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Post Office

by Fred Vogel

Fred Vogel's stories have appeared in Literally Stories, Crack the Spine, Subtle Fiction, Literary Orphans, Clever, and elsewhere. He lives in Oregon.

Marcene and Dean lived in a two-story cabin in the mountain community of Wind-in-the-Willows. The lower floor doubled as the Post Office since the postal service refused to make house calls to areas deemed Nowheresville.

Those picking up their mail simply pushed the buzzer at the front door and waited to be let in. Since Dean spent much of his time at his mother's real estate office, Marcene was the likely greeter. With her long blonde hair and soft blue eyes, Marcene looked the part of a 1960s poster child. Patches of transparent hair in the pits of her tanned arms only added to her charm. Dean was a workout nut who kept his thinning red hair concealed under a Harley Davidson bandana, even though he had never been on a motorcycle in his life.

The Artist was well-known throughout the vibrant Bay Area arts community. He had come to Wind-in-the-Willows with hopes of revitalizing his creative juices. He wanted to try his once-steady hand at landscapes and vistas, a departure from the abstract drawings of everyday people that had garnered him his fame. He had rented a cabin for two months, a transaction he and Dean had finalized over the internet.

When he arrived at the Post Office to set up mail service, the artist was stunned by Marcene's beauty and knew he must draw her. When Dean showed up, the artist saw him as a person he would like to draw as well. Envisioning the two conjoined as one on a colorful canvas fascinated the artist to no end but, when he verbalized his intentions, they were quickly dismissed by Dean.

With Marcene's beauty entrenched in his mind, the artist followed Dean along the narrow two-lane highway and up and down twisting dirt roads before reaching the cabin. Dean gave a brief tour before handed over the key, reemphasizing the fact that neither he nor his wife would be available for posing. The artist said he understood; no hard feelings and all that.   

A typical day found the artist hiking the terrain with only a sketch pad and a set of coloring pencils, on the lookout for idyllic settings. He was mesmerized by the glorious landscapes, intoxicated by the succulent aromas of the majestic pines, and spellbound by the star-filled nights. Unlike artists who sit behind an easel and capture directly what's in front of them, the artist preferred to compose rough sketches and then recreate them onto larger canvases within the confines of the not-so-great indoors.

A knock on the door in the middle of nowhere can be unsettling. It can be even more so when you've ingested a bowlful of nature's goodness, as the artist had done. He peeked out the window to see Dean's Jeep Wagoneer blocking the graveled driveway. In full paranoia, he cracked open the door just as Dean was pulling away, leaving a cloud of dust in his wake. The artist picked up a package that had been left at the door. It was wrapped in brown paper and bound together with frayed twine. It was a care package from his wife - a tin of homemade cookies and an industrial size bag of assorted jerky, her humorous attempt at mocking his assertion that he could survive two months as a mountain man. He was pleasantly surprised at how good jerky tasted when you're stoned, though not nearly as good as her gooey chocolate chip cookies.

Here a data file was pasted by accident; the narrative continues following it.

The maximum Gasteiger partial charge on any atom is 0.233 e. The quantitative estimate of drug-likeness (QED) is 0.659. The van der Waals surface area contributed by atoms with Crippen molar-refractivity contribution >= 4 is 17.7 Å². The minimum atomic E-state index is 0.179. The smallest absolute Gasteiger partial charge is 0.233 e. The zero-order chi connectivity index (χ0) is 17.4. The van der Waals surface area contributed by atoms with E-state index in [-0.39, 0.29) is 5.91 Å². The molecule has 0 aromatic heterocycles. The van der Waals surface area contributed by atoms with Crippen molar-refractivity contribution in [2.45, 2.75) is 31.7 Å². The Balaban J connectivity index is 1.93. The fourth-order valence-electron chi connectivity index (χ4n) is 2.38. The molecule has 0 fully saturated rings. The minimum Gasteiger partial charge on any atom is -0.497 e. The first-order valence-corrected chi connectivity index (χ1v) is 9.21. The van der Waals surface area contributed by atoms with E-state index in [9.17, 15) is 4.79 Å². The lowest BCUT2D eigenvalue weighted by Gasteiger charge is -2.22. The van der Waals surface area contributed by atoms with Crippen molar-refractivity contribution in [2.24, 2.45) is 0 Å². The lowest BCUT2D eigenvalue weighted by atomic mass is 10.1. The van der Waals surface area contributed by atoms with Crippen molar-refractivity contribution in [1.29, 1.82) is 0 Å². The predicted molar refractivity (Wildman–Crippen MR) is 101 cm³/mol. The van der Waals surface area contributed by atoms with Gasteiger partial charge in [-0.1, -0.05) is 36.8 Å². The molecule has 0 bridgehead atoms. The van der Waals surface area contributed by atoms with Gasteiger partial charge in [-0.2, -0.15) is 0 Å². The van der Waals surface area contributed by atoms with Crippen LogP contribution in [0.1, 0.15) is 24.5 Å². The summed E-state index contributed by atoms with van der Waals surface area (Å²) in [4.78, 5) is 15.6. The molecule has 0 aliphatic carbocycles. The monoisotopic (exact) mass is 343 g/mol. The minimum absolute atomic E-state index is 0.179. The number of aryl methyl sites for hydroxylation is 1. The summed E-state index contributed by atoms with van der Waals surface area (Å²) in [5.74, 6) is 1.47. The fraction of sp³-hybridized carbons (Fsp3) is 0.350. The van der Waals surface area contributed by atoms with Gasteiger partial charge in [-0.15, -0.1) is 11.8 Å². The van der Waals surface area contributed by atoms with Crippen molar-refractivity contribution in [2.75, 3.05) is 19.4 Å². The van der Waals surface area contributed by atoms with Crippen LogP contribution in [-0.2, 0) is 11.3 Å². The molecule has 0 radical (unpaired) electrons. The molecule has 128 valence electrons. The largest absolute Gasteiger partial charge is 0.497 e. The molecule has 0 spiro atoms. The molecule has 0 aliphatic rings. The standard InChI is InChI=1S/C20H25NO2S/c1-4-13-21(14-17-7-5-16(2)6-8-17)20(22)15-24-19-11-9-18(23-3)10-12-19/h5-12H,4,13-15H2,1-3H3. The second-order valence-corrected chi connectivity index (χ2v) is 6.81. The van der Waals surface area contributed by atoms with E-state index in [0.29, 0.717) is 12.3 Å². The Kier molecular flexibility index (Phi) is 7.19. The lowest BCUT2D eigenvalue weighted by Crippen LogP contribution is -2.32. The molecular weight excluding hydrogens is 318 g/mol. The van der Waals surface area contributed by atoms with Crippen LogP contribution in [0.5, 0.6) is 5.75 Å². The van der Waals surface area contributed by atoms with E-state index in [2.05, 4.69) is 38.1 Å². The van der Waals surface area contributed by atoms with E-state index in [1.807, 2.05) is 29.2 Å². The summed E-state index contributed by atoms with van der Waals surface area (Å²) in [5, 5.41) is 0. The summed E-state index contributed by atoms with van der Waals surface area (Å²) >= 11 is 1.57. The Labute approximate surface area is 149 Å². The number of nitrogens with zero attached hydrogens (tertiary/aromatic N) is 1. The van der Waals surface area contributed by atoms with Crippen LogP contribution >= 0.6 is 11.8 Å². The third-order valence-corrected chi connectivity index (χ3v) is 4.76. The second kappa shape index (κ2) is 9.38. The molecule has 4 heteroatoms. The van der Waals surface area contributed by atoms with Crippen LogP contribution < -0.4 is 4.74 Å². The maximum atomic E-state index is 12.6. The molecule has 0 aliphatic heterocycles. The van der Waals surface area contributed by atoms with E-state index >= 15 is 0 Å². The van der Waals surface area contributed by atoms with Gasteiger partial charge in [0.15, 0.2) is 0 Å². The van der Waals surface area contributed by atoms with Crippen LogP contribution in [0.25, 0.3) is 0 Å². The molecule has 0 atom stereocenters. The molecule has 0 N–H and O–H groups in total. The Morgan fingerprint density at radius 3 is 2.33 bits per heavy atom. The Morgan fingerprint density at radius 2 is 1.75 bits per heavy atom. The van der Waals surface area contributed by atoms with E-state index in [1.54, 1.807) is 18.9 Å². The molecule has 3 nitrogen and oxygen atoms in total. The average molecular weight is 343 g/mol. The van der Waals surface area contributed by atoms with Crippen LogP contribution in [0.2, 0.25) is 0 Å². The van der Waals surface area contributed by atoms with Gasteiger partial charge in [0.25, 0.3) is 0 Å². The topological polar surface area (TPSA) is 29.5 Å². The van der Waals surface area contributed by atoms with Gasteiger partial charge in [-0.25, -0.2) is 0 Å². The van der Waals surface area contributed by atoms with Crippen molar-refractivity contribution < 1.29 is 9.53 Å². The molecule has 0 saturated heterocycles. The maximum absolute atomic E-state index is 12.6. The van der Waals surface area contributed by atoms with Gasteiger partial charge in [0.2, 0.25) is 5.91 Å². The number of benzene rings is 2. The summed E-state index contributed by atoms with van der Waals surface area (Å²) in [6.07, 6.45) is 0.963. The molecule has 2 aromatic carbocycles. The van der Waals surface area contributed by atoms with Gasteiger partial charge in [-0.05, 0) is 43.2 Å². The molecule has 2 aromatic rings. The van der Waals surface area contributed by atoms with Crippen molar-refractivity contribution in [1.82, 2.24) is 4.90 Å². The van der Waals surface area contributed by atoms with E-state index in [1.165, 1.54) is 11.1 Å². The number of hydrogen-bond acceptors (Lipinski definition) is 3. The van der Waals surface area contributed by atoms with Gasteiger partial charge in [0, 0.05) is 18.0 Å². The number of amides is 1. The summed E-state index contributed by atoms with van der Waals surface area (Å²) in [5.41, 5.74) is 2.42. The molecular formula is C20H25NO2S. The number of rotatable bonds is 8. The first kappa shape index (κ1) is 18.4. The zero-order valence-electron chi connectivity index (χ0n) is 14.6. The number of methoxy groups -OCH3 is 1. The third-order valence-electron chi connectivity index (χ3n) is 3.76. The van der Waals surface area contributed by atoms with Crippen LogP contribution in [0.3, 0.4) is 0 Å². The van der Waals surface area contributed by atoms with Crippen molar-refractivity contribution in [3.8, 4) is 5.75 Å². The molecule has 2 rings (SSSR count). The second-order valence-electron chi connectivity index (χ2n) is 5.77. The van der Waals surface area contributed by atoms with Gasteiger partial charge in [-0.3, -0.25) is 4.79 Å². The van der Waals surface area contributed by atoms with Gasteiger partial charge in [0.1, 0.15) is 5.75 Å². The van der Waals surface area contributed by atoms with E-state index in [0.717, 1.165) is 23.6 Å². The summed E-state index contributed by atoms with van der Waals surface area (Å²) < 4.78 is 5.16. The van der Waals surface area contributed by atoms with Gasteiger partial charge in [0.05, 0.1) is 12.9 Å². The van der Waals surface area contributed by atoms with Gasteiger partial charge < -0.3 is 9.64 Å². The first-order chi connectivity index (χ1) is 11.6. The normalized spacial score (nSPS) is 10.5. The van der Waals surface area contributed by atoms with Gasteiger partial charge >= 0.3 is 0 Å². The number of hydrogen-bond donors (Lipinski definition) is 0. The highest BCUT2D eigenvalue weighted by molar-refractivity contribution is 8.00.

Three weeks into the retreat, the artist drove to the Post Office and presented Marcene with a portrait he had drawn of her.

On the way back to the cabin, he realized he was being followed by Dean, who confronted him in the driveway, holding the portrait at arm's length as though it were contagious. Fully aware Dean was younger and stronger than he, the artist prepared for the possible physical confrontation by maneuvering to higher ground at least he would have gravity on his side, he surmised. Much to his relief, Dean wasn't there to pummel him, he just wanted to return the drawing, while stressing it would be in everyone's best interest to not communicate with Marcene unless he was around.

The artist spent the rest of his days drawing everything in sight. He was anxious to get back to his Bay Area studio to continue his rediscovered inspiration.

He made sure Dean's Wagoneer was parked at the Post Office when he dropped off the cabin key on his way out of town.

He again offered the drawing to Marcene. This time Dean examined it from every angle, agreed it wasn't so bad, and handed it to Marcene, as if he had been the artist and that he was presenting her with a gift.

Years later, when the time called for more inspiration, the artist returned to Wind-in-the-Willows. He stopped in at the Post Office. It wasn't Marcene who answered the door, but another beautiful young woman, who introduced herself as Dean's wife. He knew full well drawing this lovely subject was going to create another head-on collision with Dean. But he felt he was up to the challenge, having come armed with coloring pencils, a pound of chocolate chip cookies, and a shoebox filled with nature's goodness.

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